By Roch A. King, Ph.D. |
On September 19, 1972 President Richard Nixon signed Proclamation 4157 establishing October 6 of each year as National Coaches Day.
The creation of National Coaches Day came at a very significant time for sports in America. Title IX of the Education Amendments had been signed into law only three months earlier and the Association for Intercollegiate Athletics for Women had just been formalized to conduct national championships in women’s college sports for its 280 member institutions. The triumphs and the tragedies of the 1972 Summer Olympics were still very fresh in the collective mind of the country. However, President Nixon’s words did not focus exclusively on elite athletes and coaches. He acknowledged that the majority of coaches take their satisfaction from the achievements of others as well as made the case that a coach’s role is greater than simply medals and scoreboard wins.
Whether or not they achieve athletic distinction, most of those who participate in organized sports will become better citizens because of the lessons they have learned from their coaches and because of the example which their coaches have set for them.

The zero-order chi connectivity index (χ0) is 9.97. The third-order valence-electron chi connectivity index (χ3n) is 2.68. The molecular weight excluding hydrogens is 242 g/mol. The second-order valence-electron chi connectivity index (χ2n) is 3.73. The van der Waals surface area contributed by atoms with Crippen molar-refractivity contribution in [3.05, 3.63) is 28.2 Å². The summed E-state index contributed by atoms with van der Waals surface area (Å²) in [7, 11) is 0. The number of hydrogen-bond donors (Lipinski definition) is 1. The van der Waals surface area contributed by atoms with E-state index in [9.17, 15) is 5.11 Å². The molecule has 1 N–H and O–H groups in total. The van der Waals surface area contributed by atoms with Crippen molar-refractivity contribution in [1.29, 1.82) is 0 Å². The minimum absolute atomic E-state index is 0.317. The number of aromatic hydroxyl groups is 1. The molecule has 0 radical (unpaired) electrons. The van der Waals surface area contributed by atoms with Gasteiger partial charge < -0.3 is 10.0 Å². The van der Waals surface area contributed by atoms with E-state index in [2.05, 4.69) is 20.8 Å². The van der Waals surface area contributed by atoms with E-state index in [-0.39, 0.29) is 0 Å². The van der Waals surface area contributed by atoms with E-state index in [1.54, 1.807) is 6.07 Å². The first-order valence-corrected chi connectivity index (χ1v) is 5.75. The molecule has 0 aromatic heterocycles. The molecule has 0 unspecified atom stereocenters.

Today millions of coaches serve as those examples for tens of millions of athletes across the country. The importance of well-trained coaches is clearer now, than at almost any other time in our history so today is good day to recognize the men and women who serve the athletes of this nation well. It is also good time to recognize those organizations and institutions that are committed to preparing coaches to provide not only the technical and tactical knowledge required to coach the sport, but also the interpersonal skills to teach the life lessons that the proclamation states are the moral fiber on which our future as a Nation depends. This is a good day to celebrate a coach that has had a positive impact on you, your child, or your community. It is also a good day to support the push for quality coaches and the institutions that that are committed to this goal.
Dr. Roch King is the chair of sports coaching at the United States Sports Academy.